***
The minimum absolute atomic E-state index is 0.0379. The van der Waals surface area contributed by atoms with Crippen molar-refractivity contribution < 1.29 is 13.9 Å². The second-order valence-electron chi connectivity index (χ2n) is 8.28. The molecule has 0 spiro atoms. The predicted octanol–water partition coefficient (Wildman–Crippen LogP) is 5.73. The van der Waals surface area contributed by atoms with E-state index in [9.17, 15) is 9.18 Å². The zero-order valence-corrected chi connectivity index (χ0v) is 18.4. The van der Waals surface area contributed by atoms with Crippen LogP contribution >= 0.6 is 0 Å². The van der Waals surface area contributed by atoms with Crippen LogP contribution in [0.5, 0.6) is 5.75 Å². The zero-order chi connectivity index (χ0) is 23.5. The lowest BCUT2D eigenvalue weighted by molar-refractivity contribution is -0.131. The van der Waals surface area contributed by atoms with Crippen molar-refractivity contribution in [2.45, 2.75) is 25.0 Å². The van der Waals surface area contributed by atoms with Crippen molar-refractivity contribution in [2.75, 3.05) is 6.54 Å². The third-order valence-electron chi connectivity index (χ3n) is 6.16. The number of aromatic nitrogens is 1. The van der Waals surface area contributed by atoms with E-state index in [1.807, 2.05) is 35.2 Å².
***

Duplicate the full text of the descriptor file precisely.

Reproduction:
The minimum absolute atomic E-state index is 0.0379. The van der Waals surface area contributed by atoms with Crippen molar-refractivity contribution < 1.29 is 13.9 Å². The second-order valence-electron chi connectivity index (χ2n) is 8.28. The molecule has 0 spiro atoms. The predicted octanol–water partition coefficient (Wildman–Crippen LogP) is 5.73. The van der Waals surface area contributed by atoms with E-state index in [9.17, 15) is 9.18 Å². The zero-order valence-corrected chi connectivity index (χ0v) is 18.4. The van der Waals surface area contributed by atoms with Crippen LogP contribution >= 0.6 is 0 Å². The van der Waals surface area contributed by atoms with Crippen LogP contribution in [0.5, 0.6) is 5.75 Å². The zero-order chi connectivity index (χ0) is 23.5. The lowest BCUT2D eigenvalue weighted by molar-refractivity contribution is -0.131. The van der Waals surface area contributed by atoms with Crippen molar-refractivity contribution in [2.45, 2.75) is 25.0 Å². The van der Waals surface area contributed by atoms with Crippen molar-refractivity contribution in [2.75, 3.05) is 6.54 Å². The third-order valence-electron chi connectivity index (χ3n) is 6.16. The number of aromatic nitrogens is 1. The van der Waals surface area contributed by atoms with E-state index in [1.807, 2.05) is 35.2 Å².